Seasons-for-growth Invocare Adult Program Children and young people

Theory underpining Seasons for Growth


The Seasons for Growth® small group programs combine psychology and education with peer support, within a person centred learning approach.  They use the familiar metaphor of the seasons to explore the cyclic nature of grief, and are underpinned by Worden’s tasks of grieving. The five levels of the Young People’s program contain developmentally appropriate discussions and activities, and similarly the Adult Program guides adults through a safe, structured peer learning experience.  The Seasons for Growth® programs normalise participants’ experiences, and increase protective factors (including building personal resilience and social skills) while minimising some risk factors (including isolation) that influence mental health and wellbeing. They do not provide counselling or therapy.

Psychology and education working together

Psychoeducation is not a type of therapy, but rather a specific form of education. 1 It involves supporting people to learn about specific events and circumstances in their lives, and the range of ways that people respond to these events and circumstances. Seasons for Growth® programs help people to learn about the experiences of change, loss and grief and how these impact on each person’s life. The programs also support the development of communication, decision making and problem solving skills.

Peer support

The Seasons for Growth® programs are peer based. Peer support can be described as the social, instrumental or emotional support that persons sharing similar life challenges or circumstances provide to each other in reciprocal fashion,and this support can be provided in formal or informal contexts. The beliefs underpinning the use of peer support are:

  • people can be healed by finding affiliation within an equal relationship with someone who has had a similar life experience.
  • helping someone can be self-healing.
  • through a process underscored by mutual sharing of their lived experience, people gain hope that change is possible.3

1 Evidence-based Psychological Interventions in the Treatment of Mental Disorders: A Literature Review (third edition) (2010). Australian Psychological Society. (p8).

2 A Review of Peer Support for Suicide Bereavement as a Postvention Alternative (2009). Rawlinson, D., Waegemakers Schiff , J., & Barlow, C. A. (p7).

3 Rawlinson et. al. (p12).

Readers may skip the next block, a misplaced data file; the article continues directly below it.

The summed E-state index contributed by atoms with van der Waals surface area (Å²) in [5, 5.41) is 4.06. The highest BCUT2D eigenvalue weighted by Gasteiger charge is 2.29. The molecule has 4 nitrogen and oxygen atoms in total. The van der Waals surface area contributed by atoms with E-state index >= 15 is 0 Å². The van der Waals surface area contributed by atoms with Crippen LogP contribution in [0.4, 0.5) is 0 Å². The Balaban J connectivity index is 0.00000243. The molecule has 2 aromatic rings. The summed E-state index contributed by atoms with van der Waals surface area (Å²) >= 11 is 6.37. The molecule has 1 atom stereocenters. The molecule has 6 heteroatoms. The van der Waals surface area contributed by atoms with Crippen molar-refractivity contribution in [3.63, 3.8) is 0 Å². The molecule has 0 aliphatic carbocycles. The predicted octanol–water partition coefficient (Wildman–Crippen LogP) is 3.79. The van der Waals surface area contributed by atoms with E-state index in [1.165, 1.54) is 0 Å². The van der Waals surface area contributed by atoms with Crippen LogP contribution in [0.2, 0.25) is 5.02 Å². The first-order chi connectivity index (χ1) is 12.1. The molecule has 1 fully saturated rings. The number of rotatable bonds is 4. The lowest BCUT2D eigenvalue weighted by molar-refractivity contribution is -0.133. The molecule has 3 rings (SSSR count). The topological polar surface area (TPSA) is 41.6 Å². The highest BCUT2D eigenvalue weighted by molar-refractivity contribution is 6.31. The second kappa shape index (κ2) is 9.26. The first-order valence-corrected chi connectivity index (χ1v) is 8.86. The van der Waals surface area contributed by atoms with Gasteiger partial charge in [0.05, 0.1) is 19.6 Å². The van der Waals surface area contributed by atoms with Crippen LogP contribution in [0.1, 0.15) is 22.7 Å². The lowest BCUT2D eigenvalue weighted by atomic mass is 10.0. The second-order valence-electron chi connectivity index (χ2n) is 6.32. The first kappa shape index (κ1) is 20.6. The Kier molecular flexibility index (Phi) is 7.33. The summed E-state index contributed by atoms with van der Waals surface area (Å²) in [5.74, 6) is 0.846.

Person centred learning approach

A person centred learning approach underpins the Seasons for Growth® programs. This approach doesn’t use specific group processes or position the facilitator (Companion) as the expert, but instead aims to create an environment where participants become aware of their own strengths and resources, and decide on their own solutions. Companions model empathy, understanding and acceptance in the group in order to empower participants to be true partners in learning. 

Metaphor of the seasons

Seasons for Growth® uses the imagery of the seasons as a framework to explore experiences of change, loss and grief. The contrasts between the four seasons, the changes in seasons from year to year and their cyclical nature are all part of the story of the seasons, and allow participants to learn and reflect on their experiences in a safe and familiar context.

Worden’s tasks of grief

The four seasons are each linked to one of J William Worden’s four tasks of grief (3rd edition, 2009):

Worden’s tasks were specifically related to bereavement, but Seasons for Growth® takes a broader view and believes the tasks have relevance for people managing a range of change and loss experiences.

Developmentally appropriate activities

The Seasons for Growth® Young People’s Program offers five age appropriate levels for children and young people. This ensures that participants are taking part in a tailored, developmentally appropriate sequence of activities and discussions with like-age peers.

Protective and risk factors in mental health and wellbeing

Research has shown that mental health promotion strategies that aim to increase protective factors, and minimise risk factors (or take steps to minimise their impact) can promote mental health and wellbeing in children and adults. Protective factors that the Seasons for Growth® programs help to strengthen include building personal resilience, coping and social skills, and increasing participants’ sense of belonging; while working to minimise risk factors including social isolation and lack of support networks.

4 5 Seasons for Growth® programs are recognised as mental health promotion and prevention initiatives, and any participants requiring further support or intervention are referred by the facilitator to an appropriate source of assistance.

4 Promoting mental health: concepts, emerging evidence, practice : report of the World Health Organization, Department of Mental Health and Substance Abuse in collaboration with the Victorian Health Promotion Foundation and the University of Melbourne (2005).  Editors: Helen Herrman, Shekhar Saxena, Rob Moodie.

5 Risk, protection and resilience in children and families: Research to practice notes (2007). Centre for Parenting and Research, NSW Department of Community Services.